magic weekend day 1

26th July, Glasgow Cottier Theatre1997

The Magic Weekend was an attempt to fill in the gig-free summer months and for that it succeeded. Future Pilot AKA, playing a rare gig, were first on. The tape starts and the band follow. Sushil Dade, formerly with the rather more commercially-minded Soup Dragons, is the main man in this rather experimental project. He's backed by another guitarist and two sax players plus percussion-  
     

ist, plus tape recorder. Rhythms are largely eastern in influence, vocals are few and far between. The tape runs out signalling the end of the set.

Cornershop, in common with the previous act are also playing a rare gig in these parts and it's immediately clear that a large part of the sold out audience have come to see them. The other rather obvious (some might say lazy) comparison is the Indian influences - Cornershop have come a long way from their Ford Cortina days. In fact Tjinder is the only member of the band left who, well, might as well say it, isn't white, though in fact he concentrates on guitar leaving the less rock'n'roll instruments such as sitar and tamboura to Ben and the others. The overall effect is a swirling rather trancey (ahem) vibe which gets the audience on their feet. The response to an extended Julander Shere is pretty much raptureous.

 

Yo La Tengo are also treated as homecoming heroes. Ping-pong tables long since packed away, the band

   

get a pretty good reception from the audience, though they don't really reciprocate. They have 9 albums worth of material to get through of course and this means that the new one 'I Can Hear the Heart Beating as One' only has a few tracks featured. As ever they

switch between a massive variety of styles,

 
       
with Georgia's vocals sounding great in some of their more subdued works. However, Ira seems determined to thrash the living daylights out of his guitar tonight, and the sound doesn't seem to be up to it, giving the effect of the band playing in a padded cell. Perhaps disgruntled, they leave after 45 minutes and despite the best efforts of the audience, there seems little prospect of an encore, until that is, Steven Pastel appears onstage and starts off Speeding Motorcycle'. The band have little option other than to follow him onstage and work through what the hardcore fans (Steven included, presumably) were waiting for .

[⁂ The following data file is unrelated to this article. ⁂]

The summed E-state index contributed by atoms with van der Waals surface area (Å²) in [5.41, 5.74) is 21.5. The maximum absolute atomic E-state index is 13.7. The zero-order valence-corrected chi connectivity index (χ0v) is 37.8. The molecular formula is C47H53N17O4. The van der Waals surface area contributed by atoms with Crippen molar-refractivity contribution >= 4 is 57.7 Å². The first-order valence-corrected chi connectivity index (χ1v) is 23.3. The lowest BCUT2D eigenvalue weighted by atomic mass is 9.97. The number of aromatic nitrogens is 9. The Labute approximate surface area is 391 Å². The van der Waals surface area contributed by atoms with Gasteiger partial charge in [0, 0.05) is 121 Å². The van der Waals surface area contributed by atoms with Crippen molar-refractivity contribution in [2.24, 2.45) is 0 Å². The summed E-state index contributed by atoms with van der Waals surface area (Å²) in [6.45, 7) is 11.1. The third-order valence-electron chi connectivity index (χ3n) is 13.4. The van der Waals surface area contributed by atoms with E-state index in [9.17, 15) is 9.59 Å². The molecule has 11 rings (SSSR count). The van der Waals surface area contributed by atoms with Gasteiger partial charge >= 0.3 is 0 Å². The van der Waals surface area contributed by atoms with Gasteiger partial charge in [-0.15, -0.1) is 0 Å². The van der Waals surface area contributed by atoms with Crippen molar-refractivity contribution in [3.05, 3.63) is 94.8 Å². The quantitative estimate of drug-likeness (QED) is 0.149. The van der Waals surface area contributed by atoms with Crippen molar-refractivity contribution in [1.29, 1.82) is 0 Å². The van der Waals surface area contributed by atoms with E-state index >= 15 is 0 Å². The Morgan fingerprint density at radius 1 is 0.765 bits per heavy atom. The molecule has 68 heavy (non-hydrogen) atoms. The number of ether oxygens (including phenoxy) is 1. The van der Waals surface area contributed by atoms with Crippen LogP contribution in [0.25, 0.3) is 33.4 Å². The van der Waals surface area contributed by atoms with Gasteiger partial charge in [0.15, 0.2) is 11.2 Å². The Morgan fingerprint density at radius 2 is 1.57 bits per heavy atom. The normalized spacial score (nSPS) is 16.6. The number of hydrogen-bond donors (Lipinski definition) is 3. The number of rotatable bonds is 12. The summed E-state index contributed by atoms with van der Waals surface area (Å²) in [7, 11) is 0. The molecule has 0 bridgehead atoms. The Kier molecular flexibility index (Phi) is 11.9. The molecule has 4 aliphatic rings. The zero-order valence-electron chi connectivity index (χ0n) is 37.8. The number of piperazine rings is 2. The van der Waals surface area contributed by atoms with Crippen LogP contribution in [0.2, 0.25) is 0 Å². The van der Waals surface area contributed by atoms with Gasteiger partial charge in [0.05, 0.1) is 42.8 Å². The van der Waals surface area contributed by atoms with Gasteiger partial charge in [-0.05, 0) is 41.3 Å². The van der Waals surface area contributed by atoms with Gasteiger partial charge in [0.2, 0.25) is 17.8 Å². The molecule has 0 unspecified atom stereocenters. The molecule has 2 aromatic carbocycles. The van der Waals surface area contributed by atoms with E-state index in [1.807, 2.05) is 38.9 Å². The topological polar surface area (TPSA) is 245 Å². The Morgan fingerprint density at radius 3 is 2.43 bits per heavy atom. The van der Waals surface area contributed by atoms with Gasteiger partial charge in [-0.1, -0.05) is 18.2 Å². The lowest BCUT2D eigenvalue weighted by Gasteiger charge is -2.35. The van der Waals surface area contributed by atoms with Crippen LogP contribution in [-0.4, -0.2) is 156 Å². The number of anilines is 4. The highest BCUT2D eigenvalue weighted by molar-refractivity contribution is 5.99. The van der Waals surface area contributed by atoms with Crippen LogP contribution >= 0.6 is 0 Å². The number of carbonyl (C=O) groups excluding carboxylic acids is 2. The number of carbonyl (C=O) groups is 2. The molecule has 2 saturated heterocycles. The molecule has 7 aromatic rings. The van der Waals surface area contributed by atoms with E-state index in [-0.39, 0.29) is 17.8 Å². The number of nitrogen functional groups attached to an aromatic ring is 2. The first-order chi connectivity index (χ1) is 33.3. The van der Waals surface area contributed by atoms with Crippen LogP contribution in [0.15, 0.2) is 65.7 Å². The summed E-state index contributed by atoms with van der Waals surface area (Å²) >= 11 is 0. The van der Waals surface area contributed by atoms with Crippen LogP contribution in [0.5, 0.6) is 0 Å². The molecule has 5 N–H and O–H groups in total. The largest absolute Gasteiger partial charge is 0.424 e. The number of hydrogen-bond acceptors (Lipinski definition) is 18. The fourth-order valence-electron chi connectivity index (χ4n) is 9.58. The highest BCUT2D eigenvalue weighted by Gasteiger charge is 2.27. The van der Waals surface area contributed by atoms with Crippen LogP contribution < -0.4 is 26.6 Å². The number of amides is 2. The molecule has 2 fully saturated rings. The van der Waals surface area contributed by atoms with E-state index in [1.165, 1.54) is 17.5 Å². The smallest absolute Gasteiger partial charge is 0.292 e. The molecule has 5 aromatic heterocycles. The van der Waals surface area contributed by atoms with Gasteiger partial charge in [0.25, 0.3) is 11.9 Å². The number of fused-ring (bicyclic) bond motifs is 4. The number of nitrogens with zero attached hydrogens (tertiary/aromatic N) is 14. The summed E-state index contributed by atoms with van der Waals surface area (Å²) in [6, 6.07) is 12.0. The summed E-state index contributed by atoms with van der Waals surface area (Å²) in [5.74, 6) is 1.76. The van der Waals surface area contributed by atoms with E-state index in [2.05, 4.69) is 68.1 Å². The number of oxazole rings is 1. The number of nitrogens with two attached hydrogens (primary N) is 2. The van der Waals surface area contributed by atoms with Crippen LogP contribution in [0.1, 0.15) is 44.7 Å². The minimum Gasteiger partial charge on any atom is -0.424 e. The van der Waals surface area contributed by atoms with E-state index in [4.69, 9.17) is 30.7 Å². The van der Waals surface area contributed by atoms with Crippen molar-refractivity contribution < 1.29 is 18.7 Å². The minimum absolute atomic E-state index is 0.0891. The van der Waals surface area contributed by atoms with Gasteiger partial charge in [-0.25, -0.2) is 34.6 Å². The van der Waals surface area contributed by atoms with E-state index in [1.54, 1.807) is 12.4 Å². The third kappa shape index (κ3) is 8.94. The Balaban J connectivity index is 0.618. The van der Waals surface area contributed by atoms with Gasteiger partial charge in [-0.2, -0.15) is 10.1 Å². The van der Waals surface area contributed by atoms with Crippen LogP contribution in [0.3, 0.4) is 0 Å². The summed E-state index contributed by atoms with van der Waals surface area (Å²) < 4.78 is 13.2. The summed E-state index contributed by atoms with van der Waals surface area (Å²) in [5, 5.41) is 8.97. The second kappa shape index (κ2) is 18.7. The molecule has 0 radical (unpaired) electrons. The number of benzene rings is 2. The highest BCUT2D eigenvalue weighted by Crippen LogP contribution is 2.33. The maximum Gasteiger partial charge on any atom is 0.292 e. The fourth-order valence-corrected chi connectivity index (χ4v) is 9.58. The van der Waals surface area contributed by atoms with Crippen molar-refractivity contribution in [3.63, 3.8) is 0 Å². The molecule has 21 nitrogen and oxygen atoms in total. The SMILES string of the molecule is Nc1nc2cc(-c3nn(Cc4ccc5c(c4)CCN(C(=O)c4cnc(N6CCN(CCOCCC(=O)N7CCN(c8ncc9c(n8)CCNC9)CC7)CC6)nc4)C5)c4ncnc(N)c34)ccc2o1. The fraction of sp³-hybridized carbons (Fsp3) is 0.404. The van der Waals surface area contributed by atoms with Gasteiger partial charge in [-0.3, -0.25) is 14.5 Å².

the magic weekend day 2

- Glasgow Cottier Theatre

27th July

                     
         
   
             

version. Aptly, Alun's mike went live during the set, which made for an edgy performance on his part, but the crowd loved it all, including the 4 numbers previously only heard on their recent John Peel session.

 

The Pastels are great. The Pastels played great. I'm too young for 'C86' to mean anything to me, so I don't have the same problem the NME seems to have - unable to see past a band's image from over a decade ago. They aren't the same band. They've been saying recently how in the past they

Belle and Sebastian played a surprise set. They played very early though, so for the rest of the night the air was punctuated with cries of "fuck's sake!" from all the folks who came along fashionably late. Stuart David was wearing the most ridiculous pair of schoolboy shorts and jiggled about onstage like he needed to go to the toilet, but he still managed to have the whole crowd watching his every move with reverential awe. Minly new material from the band, while Monica's vocals were taken over by Stevie Jackson

 

Dump were down to just James McNew plus some hired help, as the other YLT's had flown home. This was something of a homecoming for Dump too, as they have contributed to Vesuvius Records "Driving Companion' in the past.

       
             
The Delgados were excellent as usual. "Pull The Wires From The Wall" was attempted electrically for the first time live and it sounded *almost* as good as the acoustic  
                     

may have taken pride in the fact that they couldn't play their instruments, but now they want to play as well as they possibly can - and it shows. Top flight entertainment for all ages, including those who CAN remember 1986. Judging by the host of new material previewed tonight, the new lp should be a cracker.

 

Thanks to cub reporter extraordinaire, Claire McCann